Redmond Previews Microsoft Office 2000 Developer -- MOD

It won't be available for at least 6 months, but Microsoft Corp. has already begun talking about the next version of Microsoft Office 2000 Developer, a k a MOD. After CEO Bill Gates announced the product during his keynote at Developer Days in early September, attendees got a chance to see early betas of the suite in action.

With MOD, developers can use Visual Basic for Applications (VBA) to integrate or automate the Office components -- Word, Excel, Access, PowerPoint and Outlook -- or to build custom applications built on top of these programs. "Office sits on so many desktops. ... [Developers] are looking for access to that application functionality," says Neil Charney, a lead product manager for Microsoft.

According to Charney, more than half of all developers use Office as part of any given custom solution. One of the reasons, he says, is that users are so familiar with the Office interface. "The end-user familiarity is key. There's no retraining," he says. "There's also the ability to take the content that's been created [in Office] and do something with it."

It makes sense to leverage Office components for custom solutions when appropriate, according to Dave Kelly, vice president of application strategies at the Hurwitz Group (Framingham, Mass.) "I think it's going to make the most sense when there is some tie-in to an Office application -- for example, if you're going to be generating a lot of reports," he says. "If you're doing true programming, number crunching or financial calculations, it may make more sense to use VB or another development tool."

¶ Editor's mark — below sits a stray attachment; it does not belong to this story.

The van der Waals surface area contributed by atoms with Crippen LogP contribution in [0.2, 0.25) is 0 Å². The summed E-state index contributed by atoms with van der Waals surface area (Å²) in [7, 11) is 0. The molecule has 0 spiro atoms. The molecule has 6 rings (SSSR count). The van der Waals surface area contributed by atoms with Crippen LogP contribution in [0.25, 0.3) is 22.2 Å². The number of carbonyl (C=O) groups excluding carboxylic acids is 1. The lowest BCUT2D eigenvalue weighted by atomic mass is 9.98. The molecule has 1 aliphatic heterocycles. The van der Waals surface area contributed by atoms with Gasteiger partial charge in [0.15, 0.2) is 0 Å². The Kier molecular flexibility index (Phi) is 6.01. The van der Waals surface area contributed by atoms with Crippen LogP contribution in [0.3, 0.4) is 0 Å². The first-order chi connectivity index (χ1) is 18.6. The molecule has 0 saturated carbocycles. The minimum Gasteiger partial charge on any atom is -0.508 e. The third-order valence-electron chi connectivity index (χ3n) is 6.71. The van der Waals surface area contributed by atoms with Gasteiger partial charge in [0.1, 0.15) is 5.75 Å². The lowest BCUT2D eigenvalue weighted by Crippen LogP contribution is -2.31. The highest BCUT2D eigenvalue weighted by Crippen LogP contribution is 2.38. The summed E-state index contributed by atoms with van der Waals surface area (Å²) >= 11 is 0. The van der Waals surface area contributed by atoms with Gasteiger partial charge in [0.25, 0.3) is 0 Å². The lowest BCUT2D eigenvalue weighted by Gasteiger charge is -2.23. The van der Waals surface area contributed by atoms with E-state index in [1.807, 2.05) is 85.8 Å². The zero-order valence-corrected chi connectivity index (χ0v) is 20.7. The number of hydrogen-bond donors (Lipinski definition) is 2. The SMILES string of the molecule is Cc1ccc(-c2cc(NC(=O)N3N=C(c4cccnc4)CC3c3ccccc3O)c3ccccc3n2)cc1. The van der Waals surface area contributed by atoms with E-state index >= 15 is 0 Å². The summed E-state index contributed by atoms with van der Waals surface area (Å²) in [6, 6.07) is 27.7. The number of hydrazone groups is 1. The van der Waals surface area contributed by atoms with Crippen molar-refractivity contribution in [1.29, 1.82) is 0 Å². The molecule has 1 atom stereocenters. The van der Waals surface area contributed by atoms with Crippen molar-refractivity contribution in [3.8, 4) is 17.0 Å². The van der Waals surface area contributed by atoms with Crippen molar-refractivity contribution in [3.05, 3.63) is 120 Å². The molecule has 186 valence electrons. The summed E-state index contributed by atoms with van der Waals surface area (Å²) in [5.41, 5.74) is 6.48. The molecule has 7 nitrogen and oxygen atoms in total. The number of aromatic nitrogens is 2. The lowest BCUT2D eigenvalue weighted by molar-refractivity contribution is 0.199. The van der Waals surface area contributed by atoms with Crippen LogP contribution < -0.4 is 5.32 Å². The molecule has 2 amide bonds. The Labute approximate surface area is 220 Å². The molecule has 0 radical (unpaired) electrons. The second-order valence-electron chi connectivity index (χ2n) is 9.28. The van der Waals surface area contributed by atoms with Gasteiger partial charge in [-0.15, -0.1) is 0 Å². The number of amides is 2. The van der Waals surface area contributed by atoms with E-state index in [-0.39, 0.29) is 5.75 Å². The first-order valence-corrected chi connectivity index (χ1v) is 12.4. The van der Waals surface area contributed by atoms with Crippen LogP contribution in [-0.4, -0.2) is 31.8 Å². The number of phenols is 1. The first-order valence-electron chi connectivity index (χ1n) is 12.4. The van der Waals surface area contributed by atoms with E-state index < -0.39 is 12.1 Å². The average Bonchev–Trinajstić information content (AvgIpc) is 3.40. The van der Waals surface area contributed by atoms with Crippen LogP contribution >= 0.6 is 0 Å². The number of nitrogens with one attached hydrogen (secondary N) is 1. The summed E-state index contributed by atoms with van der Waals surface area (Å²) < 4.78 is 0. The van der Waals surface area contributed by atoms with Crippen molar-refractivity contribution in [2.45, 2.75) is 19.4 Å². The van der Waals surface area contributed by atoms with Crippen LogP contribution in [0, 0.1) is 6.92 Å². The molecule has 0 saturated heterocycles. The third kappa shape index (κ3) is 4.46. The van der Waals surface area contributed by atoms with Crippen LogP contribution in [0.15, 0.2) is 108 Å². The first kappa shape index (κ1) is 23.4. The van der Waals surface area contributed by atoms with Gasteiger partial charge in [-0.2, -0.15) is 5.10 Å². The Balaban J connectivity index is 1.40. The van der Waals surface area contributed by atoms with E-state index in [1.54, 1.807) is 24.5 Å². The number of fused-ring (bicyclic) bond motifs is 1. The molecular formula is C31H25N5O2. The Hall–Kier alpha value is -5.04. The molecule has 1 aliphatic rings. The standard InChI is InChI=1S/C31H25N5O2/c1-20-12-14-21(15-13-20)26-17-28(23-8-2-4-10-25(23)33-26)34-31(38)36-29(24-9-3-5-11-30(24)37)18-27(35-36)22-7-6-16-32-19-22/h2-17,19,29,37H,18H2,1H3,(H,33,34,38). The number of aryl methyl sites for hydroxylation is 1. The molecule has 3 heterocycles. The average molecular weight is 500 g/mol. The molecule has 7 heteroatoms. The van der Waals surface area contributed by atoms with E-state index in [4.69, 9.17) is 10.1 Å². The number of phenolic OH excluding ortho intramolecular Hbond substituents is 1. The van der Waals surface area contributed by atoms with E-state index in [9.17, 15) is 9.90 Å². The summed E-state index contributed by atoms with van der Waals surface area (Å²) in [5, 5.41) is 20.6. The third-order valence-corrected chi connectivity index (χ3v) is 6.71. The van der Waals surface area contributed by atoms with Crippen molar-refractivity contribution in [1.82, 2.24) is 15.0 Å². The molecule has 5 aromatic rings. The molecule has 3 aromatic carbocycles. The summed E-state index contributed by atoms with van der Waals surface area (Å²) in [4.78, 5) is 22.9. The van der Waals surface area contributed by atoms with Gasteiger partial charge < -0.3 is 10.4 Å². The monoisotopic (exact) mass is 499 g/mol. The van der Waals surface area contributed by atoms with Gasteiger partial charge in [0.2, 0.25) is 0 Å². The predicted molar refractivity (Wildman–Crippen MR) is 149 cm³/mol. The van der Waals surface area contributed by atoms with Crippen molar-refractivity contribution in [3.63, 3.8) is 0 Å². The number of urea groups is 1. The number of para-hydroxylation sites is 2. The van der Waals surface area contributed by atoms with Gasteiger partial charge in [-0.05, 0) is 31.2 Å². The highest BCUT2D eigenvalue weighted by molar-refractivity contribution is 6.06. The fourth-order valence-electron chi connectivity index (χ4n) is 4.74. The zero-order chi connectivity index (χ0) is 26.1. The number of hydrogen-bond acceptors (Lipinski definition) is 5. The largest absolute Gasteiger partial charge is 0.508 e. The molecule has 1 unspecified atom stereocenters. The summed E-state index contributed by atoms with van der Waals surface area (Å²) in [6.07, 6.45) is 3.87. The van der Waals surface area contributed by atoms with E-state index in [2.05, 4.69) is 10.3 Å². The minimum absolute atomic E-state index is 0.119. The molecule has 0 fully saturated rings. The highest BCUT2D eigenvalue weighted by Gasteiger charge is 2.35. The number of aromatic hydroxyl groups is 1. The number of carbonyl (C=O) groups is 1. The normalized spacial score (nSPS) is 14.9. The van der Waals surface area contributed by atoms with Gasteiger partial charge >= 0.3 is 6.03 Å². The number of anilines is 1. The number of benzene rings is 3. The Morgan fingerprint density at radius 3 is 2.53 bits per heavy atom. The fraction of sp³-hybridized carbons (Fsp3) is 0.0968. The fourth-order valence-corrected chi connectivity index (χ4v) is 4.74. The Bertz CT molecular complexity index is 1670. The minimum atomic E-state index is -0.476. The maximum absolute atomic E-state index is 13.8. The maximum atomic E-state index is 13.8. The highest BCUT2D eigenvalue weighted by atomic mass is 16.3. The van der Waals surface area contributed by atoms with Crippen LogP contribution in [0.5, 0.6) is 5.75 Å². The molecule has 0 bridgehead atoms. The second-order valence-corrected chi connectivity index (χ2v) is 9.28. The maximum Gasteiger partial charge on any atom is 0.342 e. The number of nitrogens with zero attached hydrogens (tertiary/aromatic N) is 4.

MOD will contain version 6.0 of VBA, which is slated to include a number of productivity enhancements, including improved error handling, templates for automatically commenting code and a WYSIWYG string editor for embedding long scripts or complex SQL statements into VBA code. "Developers will see that it's more like VB," Charney says. "What we're really doing is blurring that line between VB and VBA."

Kelly agrees that VBA 6.0 shows improvement over earlier versions. "They've made the functionality deeper. It's a maturity," he says.

So how should developers decide when to use MOD and when to use VB? "It's really up to the developer as to where they want to put their code," Charney explains. "If the end user is going to be sitting in Office and needs some custom functionality, VBA would be the way to go."

In addition to the Office components, the suite will include FrontPage 2000, the Visual SourceSafe version control system, the Visual Basic for Applications editor and the Access 2000 Run Time, which enables royalty-free distribution of Access-based solutions on machines that do not have Access installed.

MOD also includes a new COM Add-In Designer, which enables developers to create custom features for Office applications and store them as fully compiled DLLs. For example, Charney explains, let's say a company wants its employees to use a central database to access customer names when creating documents. In the current version, a developer would have to create an Add-In feature for each Office application that would add a new button to the toolbar to access the database. With MOD, the developer would create one Add-In using the Designer, and that Add-In would be able to run in any application.

MOD will also include a new feature, called the Code Librarian, which developers will be able to use to index and search prewritten snippets of code. The Code Librarian will ship with more than 1,000 lines of sample code for automating Office applications.

MOD is scheduled to be available during the first half of 1999.